« Darwinian Software Development | Main | A Tiger Released »

August 17, 2004

TrackBack

TrackBack URL for this entry:
http://www.typepad.com/services/trackback/6a00d8342014aa53ef00d8343b3a9853ef

Listed below are links to weblogs that reference RAII in C++:

Comments

Jonas

I totally agree on the RAII idiom and the Lock is a "beautiful" example BUT:

Having a function static

static CriticalSection s_criticalsection;

in your multithreaded code how does that work??? You need a lock around the constructor of that one and it's catch 22. Isn't function statics initialized on the first "entry" of a thread?

So when I use this idiom, I make the CriticalSection "file" static so the constructor will be run by the CRT init.

I don't know if the above is different between compilers?

Thanks
/Jonas

Jonathan Dodds

Thanks Jonas.

You are completely correct. I wanted to keep the example simple but I made it too simple. Its bad code and I need to change it.

Thanks for seeing the error and telling me about it. I appreciate the constructive feedback.

anon_coder

Hi Jonathan
great work, can you please update the example code with "static functions"and with "static CriticalSection s_criticalsection;" like Jonas's above comment..
good work,very helpful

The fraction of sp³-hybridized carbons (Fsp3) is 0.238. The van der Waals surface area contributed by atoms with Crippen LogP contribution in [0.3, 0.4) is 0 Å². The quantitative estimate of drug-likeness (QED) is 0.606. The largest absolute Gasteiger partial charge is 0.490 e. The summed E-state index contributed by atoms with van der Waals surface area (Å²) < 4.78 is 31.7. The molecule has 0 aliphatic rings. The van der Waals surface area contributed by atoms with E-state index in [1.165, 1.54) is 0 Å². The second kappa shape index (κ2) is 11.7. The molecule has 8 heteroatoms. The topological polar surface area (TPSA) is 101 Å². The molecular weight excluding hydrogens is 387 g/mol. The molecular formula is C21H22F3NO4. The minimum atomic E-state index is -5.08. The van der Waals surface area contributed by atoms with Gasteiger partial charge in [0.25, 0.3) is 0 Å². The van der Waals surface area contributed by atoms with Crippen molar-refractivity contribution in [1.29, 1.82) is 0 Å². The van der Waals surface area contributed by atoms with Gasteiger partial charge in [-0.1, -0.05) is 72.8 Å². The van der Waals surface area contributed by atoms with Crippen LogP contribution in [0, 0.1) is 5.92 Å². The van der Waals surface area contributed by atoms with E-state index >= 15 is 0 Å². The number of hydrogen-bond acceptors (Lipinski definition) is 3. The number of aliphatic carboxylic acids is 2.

thanks a lot

Jonathan Dodds

anon_coder,
I updated the example code in May to remove the function static.

The original example code was something like:


bool Process( )
{
static CriticalSection s_criticalsection;

CSLock lock(s_criticalsection);

// do some stuff

}


Using a function static like this is unsafe with multiple threads. There is a potential for a race condition. The s_criticalsection object is constructed on the first entry into the function. If two (or more) threads enter the function concurrently for the first entry each thread may construct its own s_criticalsection object.

A solution is to make s_criticalsection a file static instead of a function static:


static CriticalSection s_criticalsection;
bool Process( )
{
CSLock lock(s_criticalsection);

// do some stuff

}


In the file static version you pay for the construction of s_criticalsection regardless of whether Process() is called.

When I revised the example code I used a class example because I think it's a more interesting case and because I had originally intended to make a point about lazy construction.

Arno Nymous

Congratulations, very good article! You even make copy constructor and operator= private. Every C++ programmer should know that. Found this article through a link in another RAII article: http://www.codeproject.com/cpp/RAIIFactory.asp

The comments to this entry are closed.